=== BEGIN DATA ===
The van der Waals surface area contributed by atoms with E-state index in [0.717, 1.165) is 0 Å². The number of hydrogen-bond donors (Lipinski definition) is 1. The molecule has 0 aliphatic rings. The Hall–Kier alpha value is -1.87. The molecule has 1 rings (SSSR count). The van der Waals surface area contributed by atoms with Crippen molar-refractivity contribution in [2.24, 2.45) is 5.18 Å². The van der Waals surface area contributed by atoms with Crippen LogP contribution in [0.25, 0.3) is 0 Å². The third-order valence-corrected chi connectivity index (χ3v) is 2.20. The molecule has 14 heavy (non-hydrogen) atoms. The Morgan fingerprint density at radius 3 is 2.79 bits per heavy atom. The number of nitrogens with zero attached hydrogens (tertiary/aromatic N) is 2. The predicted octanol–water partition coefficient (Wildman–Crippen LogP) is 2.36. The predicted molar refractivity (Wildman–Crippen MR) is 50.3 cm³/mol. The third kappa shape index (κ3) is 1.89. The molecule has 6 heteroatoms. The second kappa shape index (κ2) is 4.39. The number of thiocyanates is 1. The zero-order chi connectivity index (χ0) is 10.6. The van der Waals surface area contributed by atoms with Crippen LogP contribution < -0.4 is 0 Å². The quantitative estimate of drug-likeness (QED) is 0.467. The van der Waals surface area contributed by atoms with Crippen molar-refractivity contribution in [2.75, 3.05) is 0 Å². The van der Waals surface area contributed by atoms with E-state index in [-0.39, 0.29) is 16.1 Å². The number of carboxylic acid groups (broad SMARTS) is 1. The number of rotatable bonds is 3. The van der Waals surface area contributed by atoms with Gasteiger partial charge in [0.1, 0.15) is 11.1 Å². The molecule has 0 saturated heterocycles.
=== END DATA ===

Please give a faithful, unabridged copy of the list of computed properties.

The van der Waals surface area contributed by atoms with E-state index in [0.717, 1.165) is 0 Å². The number of hydrogen-bond donors (Lipinski definition) is 1. The molecule has 0 aliphatic rings. The Hall–Kier alpha value is -1.87. The molecule has 1 rings (SSSR count). The van der Waals surface area contributed by atoms with Crippen molar-refractivity contribution in [2.24, 2.45) is 5.18 Å². The van der Waals surface area contributed by atoms with Crippen LogP contribution in [0.25, 0.3) is 0 Å². The third-order valence-corrected chi connectivity index (χ3v) is 2.20. The molecule has 14 heavy (non-hydrogen) atoms. The Morgan fingerprint density at radius 3 is 2.79 bits per heavy atom. The number of nitrogens with zero attached hydrogens (tertiary/aromatic N) is 2. The predicted octanol–water partition coefficient (Wildman–Crippen LogP) is 2.36. The predicted molar refractivity (Wildman–Crippen MR) is 50.3 cm³/mol. The third kappa shape index (κ3) is 1.89. The molecule has 6 heteroatoms. The second kappa shape index (κ2) is 4.39. The number of thiocyanates is 1. The zero-order chi connectivity index (χ0) is 10.6. The van der Waals surface area contributed by atoms with Crippen LogP contribution < -0.4 is 0 Å². The quantitative estimate of drug-likeness (QED) is 0.467. The van der Waals surface area contributed by atoms with Crippen molar-refractivity contribution in [2.75, 3.05) is 0 Å². The van der Waals surface area contributed by atoms with E-state index in [-0.39, 0.29) is 16.1 Å². The number of carboxylic acid groups (broad SMARTS) is 1. The number of rotatable bonds is 3. The van der Waals surface area contributed by atoms with Gasteiger partial charge in [0.1, 0.15) is 11.1 Å². The molecule has 0 saturated heterocycles.